Sawyer has also been one of the City Council’s leading voices on police reform and oversight since at least 2018, when he banded with Ald. Harry Osterman (48)and the Grassroots Alliance for Police Accountability (GAPA) to introduce a proposal for a controversial multi-level plan for civilian oversight of the Chicago Police Department.
The effort didn’t bear fruit until 2021, when alderpeople and organizers broke a stalemate with Lightfoot’s administration to pass an ordinance (SO2019-4132) creating the city’s first-ever civilian-led commission empowered to set police department policy. Efforts to build up the commission have since stalled amid staffing and recruitment headaches.
Related: City Council approves long-sought civilian oversight of CPD, but supporters say there is still work ‘to be done’
Lightfoot picked Sawyer in 2019 to chair the City Council Committee on Health & Human Relations, and Sawyer has mostly stayed on the mayor’s side of major votes, including by voting to approve all three of Lightfoot’s budget proposals.
But Sawyer has also been known to break away from the mayor, especially on issues of crime and policing. He was a vocal opponent of Lightfoot’s 2021 “Victim’s Justice Ordinance” proposal to let city attorneys sue gang members for their assets, saying the measure would unfairly target Black and brown youth. That proposal has since sputtered.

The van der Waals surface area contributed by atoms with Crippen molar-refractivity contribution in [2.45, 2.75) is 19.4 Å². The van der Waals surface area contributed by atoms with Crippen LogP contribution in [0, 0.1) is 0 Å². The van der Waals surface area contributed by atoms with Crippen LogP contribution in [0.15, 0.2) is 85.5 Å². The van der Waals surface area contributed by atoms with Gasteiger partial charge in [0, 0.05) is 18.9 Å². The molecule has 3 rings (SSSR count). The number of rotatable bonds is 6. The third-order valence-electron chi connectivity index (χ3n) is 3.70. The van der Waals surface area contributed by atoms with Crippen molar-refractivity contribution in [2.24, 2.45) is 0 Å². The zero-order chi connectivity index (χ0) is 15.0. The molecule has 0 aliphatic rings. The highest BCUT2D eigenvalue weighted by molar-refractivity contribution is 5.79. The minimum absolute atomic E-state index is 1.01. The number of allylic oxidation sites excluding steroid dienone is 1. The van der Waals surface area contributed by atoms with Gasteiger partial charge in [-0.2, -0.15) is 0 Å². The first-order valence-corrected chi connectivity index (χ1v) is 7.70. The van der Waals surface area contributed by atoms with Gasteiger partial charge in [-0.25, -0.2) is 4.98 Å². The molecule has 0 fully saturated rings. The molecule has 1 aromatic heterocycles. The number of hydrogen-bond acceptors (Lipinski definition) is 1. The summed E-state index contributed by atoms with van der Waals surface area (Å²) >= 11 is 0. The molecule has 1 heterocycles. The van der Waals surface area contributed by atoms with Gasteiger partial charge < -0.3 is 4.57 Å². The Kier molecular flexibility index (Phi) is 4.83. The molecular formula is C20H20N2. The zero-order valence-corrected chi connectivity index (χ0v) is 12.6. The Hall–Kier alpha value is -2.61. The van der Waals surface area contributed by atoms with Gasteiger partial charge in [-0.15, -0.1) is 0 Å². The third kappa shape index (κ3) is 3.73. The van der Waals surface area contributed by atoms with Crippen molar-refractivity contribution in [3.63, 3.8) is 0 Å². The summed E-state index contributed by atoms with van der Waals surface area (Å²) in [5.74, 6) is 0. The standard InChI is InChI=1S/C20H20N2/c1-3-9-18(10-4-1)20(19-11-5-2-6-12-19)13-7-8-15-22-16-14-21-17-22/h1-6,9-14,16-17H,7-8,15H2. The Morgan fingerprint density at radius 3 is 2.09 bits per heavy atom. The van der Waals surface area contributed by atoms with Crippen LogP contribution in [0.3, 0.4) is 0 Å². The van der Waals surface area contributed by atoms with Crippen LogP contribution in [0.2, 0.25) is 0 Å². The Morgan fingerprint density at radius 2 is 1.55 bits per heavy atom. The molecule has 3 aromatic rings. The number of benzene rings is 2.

Last month, he was one of 19 alderpeople who voted against Lightfoot’s controversial proposal to push up the city’s youth curfew to 10 p.m., saying the policy “ostracizes our children.”
Sawyer was elected 6th Ward Democratic Committeeman in 2012 and faced no challengers in his reelection to the local political post in 2016 and 2020.
Sawyer closed out the first quarter of the year with $9,315 on hand in his aldermanic campaign account, state campaign finance records show. During the first three months of the year, he brought in $10,936 in donations, including $1,000 from LiUNA Chicago Laborer’s District Council PAC, $1,500 from Jack Wuest and $500 from Spothero. Sawyer spent $9,000 on “consulting” from Progressive Solutions.